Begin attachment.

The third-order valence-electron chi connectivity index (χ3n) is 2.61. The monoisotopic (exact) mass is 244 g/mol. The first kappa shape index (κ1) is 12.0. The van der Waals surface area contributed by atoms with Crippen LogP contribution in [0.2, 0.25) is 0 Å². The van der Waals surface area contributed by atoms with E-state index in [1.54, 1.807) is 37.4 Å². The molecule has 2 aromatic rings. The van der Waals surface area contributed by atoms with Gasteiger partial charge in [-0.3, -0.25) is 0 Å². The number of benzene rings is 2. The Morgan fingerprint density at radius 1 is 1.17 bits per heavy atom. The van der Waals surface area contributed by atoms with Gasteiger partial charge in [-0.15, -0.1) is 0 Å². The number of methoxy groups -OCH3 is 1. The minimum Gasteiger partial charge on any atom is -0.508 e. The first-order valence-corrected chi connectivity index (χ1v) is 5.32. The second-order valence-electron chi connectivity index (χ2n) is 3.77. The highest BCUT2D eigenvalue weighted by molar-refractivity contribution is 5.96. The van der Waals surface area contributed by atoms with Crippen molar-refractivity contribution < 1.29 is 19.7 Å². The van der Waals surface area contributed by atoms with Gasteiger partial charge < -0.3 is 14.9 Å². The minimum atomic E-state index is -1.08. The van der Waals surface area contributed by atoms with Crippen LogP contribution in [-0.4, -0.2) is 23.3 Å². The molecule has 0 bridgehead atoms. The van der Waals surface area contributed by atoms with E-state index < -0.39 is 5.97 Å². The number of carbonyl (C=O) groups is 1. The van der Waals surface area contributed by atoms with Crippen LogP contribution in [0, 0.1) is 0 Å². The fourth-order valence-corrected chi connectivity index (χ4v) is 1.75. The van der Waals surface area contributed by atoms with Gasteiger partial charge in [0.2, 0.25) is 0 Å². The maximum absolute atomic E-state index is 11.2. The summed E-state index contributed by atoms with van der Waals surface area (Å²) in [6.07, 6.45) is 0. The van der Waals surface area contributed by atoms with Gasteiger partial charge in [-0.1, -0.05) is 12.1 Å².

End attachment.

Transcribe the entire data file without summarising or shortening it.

The third-order valence-electron chi connectivity index (χ3n) is 2.61. The monoisotopic (exact) mass is 244 g/mol. The first kappa shape index (κ1) is 12.0. The van der Waals surface area contributed by atoms with Crippen LogP contribution in [0.2, 0.25) is 0 Å². The van der Waals surface area contributed by atoms with E-state index in [1.54, 1.807) is 37.4 Å². The molecule has 2 aromatic rings. The van der Waals surface area contributed by atoms with Gasteiger partial charge in [-0.3, -0.25) is 0 Å². The number of benzene rings is 2. The Morgan fingerprint density at radius 1 is 1.17 bits per heavy atom. The van der Waals surface area contributed by atoms with Gasteiger partial charge in [-0.15, -0.1) is 0 Å². The number of methoxy groups -OCH3 is 1. The minimum Gasteiger partial charge on any atom is -0.508 e. The first-order valence-corrected chi connectivity index (χ1v) is 5.32. The second-order valence-electron chi connectivity index (χ2n) is 3.77. The highest BCUT2D eigenvalue weighted by molar-refractivity contribution is 5.96. The van der Waals surface area contributed by atoms with Crippen molar-refractivity contribution < 1.29 is 19.7 Å². The van der Waals surface area contributed by atoms with Gasteiger partial charge < -0.3 is 14.9 Å². The minimum atomic E-state index is -1.08. The van der Waals surface area contributed by atoms with Crippen LogP contribution in [-0.4, -0.2) is 23.3 Å². The molecule has 0 bridgehead atoms. The van der Waals surface area contributed by atoms with E-state index < -0.39 is 5.97 Å². The number of carbonyl (C=O) groups is 1. The van der Waals surface area contributed by atoms with Crippen LogP contribution in [0, 0.1) is 0 Å². The fourth-order valence-corrected chi connectivity index (χ4v) is 1.75. The van der Waals surface area contributed by atoms with Gasteiger partial charge in [0.2, 0.25) is 0 Å². The maximum absolute atomic E-state index is 11.2. The summed E-state index contributed by atoms with van der Waals surface area (Å²) in [6.07, 6.45) is 0. The van der Waals surface area contributed by atoms with Gasteiger partial charge in [-0.1, -0.05) is 12.1 Å².